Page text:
This "Story" is All About Blue Crabs
Rebecca Story makes crabbing a family affairBy Story and photos by Leah Chester-Davis unless otherwise indicated
Most mornings every week during the blue crab season, Rebecca Story, a member of Albemarle EMC, welcomes the first light of day as she eases her boat into the Yeopim River at Millie Henry’s small fishing center ramp. It’s located down a quiet back road in the Bethel community in Perquimans County.
A lone cypress dripping with Spanish moss stands nearby in the water, a sentinel of sorts, helping mark the fishing center from the long expanse of tree-lined shore. From there, Rebecca heads out to the Albemarle Sound to check about 250 of her 600 crab pots in her daily routine. She likes to be on the water by 6 a.m., heading to an area where white and green buoys, clearly marked with her name and boat registration number, bobble in the expanse of water. Crabbers must check their pots at least every five days, a legal requirement of the North Carolina Division of Marine Fisheries.
Rebecca has fished waters at the confluence of several other rivers, including the Chowan, since she was three years old, learning on her father Richard Winslow’s boat. Even so, she carefully uses GPS when she sets pots in an area that covers several miles. Her boat is loaded with tools of the trade: roughly 20-inch x 24-inch wire crab pots, boxes that hold harvested crabs, and bait — she uses either shrimp heads or what she calls fatback or Atlantic menhaden. Some call it bug fish.
It’s physical work, baiting the pots and tossing them overboard, hauling in the catch and dumping the large wire baskets into the boxes she uses to collect each day’s catch, but Rebecca relishes her early mornings out on the water. For Rebecca, the waters along the North Carolina coast represent more than a livelihood, they help compose her life.
Blue crab season can last much of the year, but is usually at its peak from May through October. Rebecca’s catch of blue crabs — common in the state’s coastal waters, especially in the Albemarle and Pamlico sounds — will be shipped up the eastern seaboard to Ocean City, Maryland. From there the crabs may go to restaurants and markets in New York City. A few will end up in the fresh seafood market located in her new restaurant, Story’s Seafood Market and Grill in Hertford. Before the crabs are shipped, they are graded according to size.
Rebecca has a strong sentimentality for all things family. She includes her children, Andrew, age 15, and Lizzy, age 18, in various tasks and jobs in her growing list of enterprises. Thomas, age 20, works at the Naval Shipyard in Norfolk, but works with her on the boat on Saturdays.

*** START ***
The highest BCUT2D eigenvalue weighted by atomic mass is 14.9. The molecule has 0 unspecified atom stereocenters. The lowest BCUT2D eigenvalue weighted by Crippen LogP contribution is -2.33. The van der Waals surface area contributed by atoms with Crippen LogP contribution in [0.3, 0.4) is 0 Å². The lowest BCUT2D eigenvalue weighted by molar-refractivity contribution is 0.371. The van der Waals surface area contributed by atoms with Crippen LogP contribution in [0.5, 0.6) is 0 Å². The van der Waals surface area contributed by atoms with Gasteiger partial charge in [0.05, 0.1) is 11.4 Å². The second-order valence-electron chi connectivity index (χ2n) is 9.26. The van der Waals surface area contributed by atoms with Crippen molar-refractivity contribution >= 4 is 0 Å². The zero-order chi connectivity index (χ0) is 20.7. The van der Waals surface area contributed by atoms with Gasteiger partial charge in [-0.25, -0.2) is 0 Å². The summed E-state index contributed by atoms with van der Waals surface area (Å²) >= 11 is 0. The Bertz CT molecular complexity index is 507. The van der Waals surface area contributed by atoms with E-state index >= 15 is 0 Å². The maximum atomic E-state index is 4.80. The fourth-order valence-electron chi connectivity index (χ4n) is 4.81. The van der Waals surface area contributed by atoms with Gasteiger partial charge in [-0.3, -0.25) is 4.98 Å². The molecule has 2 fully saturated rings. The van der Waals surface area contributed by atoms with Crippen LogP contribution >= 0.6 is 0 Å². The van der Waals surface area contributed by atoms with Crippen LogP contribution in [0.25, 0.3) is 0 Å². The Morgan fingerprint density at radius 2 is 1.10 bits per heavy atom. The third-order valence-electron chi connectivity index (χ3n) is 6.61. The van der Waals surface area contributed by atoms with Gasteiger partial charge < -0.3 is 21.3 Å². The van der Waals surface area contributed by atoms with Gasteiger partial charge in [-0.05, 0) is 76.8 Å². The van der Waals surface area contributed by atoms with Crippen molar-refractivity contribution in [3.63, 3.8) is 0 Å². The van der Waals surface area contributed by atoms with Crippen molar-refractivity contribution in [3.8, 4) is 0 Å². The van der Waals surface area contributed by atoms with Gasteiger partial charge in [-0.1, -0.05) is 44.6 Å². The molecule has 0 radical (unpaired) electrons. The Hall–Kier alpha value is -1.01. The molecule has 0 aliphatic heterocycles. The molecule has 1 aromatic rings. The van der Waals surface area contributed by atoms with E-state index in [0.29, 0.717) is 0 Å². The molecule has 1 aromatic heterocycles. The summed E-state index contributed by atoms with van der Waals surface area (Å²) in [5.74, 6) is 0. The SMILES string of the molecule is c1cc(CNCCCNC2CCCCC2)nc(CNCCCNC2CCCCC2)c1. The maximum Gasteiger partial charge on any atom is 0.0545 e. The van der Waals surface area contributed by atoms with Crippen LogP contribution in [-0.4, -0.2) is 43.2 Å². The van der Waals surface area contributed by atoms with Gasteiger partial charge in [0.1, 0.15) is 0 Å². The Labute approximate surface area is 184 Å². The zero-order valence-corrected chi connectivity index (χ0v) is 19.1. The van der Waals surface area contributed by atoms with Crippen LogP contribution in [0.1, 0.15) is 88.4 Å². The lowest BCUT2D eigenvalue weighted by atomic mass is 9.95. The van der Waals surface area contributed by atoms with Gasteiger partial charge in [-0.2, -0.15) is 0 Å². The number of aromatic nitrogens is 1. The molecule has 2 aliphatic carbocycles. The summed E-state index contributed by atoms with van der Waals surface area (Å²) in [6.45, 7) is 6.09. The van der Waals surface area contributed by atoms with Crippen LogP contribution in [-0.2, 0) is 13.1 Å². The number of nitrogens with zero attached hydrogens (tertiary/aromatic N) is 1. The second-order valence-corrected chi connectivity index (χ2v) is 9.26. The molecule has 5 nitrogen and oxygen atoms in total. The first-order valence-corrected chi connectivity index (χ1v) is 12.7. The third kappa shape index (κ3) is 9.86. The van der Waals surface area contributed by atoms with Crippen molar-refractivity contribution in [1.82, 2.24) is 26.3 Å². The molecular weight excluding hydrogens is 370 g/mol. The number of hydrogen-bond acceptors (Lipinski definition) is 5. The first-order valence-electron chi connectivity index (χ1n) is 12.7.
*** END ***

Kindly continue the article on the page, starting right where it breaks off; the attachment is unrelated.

“They can’t say they don’t know how to work, so whatever they do, I’m pretty sure they will be successful,” she says.
Rebecca’s soft-spoken nature belies her busy schedule. In addition to her crabbing business, she also owns a childcare center, and she has plans to expand the restaurant and add an outfitter and supply store for fishers. She is also involved with activities in her church and community.
For the table
The seafood market includes the fresh-caught crabs along with other locally caught fish and shrimp from other fishers. It also includes some items, such as Atlantic salmon, which is sourced elsewhere.
The restaurant features typical fried seafood fare along with occasional features such as grilled shrimp and cheese risotto, and steamed crabs.
“Most everything in the restaurant is tied to family,” Rebecca says.
Her husband, Paul, who helps grade crabs after signing off each day from his regular job, developed the egg wash mixture that seafood is dipped in, keeping it light and letting the seafood flavors shine through. The tangy slaw is Mom LaRue’s recipe. Rebecca developed the hushpuppy mix and the recipe for the coconut shrimp. The crab bomb recipe is one she developed for a local festival, where it was a hit.
“We couldn’t keep them, and people started asking if I would make them on the side.”
They are now a popular appetizer on her menu.
While her many inland ventures keep her busy, it’s those solitary mornings out on the water where Rebecca thrives.
“I love it. To me, you’re away from everything,” she explains. “If anything goes wrong, there is nothing you can do about it because even when it’s rough out there it’s peaceful. I always feel like when I’m out there, it’s me and God. And nothing else matters. I love everything about it.”
Story’s Seafood Market and Grill
131 N. Commerce Drive, Hertford
Story's Seafood on Facebook
About the AuthorLeah Chester-Davis has her own business, Chester-Davis Communications (chester-davis.com), specializing in food, farm and lifestyle brands and organizations.
More fishy fun